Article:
■ Accessible. Students in rural areas can learn without incurring lengthy transportation costs.
■ Satisfying. The computer is nonjudgmental and nonthreatening. It provides a privacy that reduces learners. embarrassment about doing remedial work or making mistakes when answering questions.
■ Consistent quality. Students can be exposed to the expertise of the most qualified faculty, with minimum variation from instructor to instructor or class to class.


■ Technical support necessary. Multimedia always requires appropriate hardware and software such as processor, video card, sound card, speakers. Computers need to be maintained by skilled personnel. Obviously, a stable electric supply and surge protectors are key. For certain developing country settings, these conditions are not currently feasible.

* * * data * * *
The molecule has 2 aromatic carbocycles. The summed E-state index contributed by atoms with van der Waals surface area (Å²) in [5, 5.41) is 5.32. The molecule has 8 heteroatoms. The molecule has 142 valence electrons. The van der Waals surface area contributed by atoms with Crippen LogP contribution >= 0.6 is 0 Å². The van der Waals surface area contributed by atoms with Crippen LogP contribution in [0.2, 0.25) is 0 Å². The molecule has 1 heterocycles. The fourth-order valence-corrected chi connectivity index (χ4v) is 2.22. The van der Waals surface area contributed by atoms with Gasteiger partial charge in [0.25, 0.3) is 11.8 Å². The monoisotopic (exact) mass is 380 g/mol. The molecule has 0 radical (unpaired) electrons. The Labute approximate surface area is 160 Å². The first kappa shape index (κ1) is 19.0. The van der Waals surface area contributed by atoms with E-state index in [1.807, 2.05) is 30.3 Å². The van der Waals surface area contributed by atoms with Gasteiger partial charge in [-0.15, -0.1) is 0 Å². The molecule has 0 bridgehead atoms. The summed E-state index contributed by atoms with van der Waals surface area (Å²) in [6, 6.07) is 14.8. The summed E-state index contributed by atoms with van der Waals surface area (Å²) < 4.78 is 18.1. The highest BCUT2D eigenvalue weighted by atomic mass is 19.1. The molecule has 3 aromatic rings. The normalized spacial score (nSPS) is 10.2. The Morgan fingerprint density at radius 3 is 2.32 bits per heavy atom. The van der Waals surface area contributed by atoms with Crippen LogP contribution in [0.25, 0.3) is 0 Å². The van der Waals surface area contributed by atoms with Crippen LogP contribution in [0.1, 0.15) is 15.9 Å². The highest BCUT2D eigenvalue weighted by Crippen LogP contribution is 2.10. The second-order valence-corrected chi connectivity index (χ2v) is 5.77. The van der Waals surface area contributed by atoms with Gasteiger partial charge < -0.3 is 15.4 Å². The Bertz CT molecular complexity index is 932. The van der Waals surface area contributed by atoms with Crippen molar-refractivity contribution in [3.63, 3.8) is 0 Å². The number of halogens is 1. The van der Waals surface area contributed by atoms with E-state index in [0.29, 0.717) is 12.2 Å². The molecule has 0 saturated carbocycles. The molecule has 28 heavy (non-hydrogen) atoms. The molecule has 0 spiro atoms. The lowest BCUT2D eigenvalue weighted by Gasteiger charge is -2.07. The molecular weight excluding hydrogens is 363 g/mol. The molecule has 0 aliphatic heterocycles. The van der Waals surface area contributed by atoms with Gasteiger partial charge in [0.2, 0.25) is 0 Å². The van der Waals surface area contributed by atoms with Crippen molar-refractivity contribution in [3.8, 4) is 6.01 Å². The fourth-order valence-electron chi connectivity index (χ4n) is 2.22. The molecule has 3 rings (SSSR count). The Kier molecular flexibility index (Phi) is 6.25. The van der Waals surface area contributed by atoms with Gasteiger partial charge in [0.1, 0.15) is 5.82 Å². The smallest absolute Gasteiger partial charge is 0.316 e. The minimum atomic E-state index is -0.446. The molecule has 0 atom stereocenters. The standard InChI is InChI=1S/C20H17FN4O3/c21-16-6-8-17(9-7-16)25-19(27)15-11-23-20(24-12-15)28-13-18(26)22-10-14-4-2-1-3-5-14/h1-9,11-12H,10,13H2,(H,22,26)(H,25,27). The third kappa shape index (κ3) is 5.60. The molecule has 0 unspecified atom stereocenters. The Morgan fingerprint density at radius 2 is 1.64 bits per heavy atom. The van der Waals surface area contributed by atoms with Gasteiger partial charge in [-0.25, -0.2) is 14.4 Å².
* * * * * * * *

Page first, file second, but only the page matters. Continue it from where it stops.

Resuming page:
■ High development costs. The time it takes to develop, review, revise, pilot test, debug, and finalize the program is extensive. Implementing the programs and getting them to the users is expensive, and the more interactive the program, the more expensive it is.
■ Rapid change in technology. Computer technology evolves so quickly that training solely focused on innovation requires constantly updated equipment that can keep pace with technical advancements.
■ Poor knowledge of computers/technophobia. Widespread computer illiteracy and fear of computers still exist in many settings.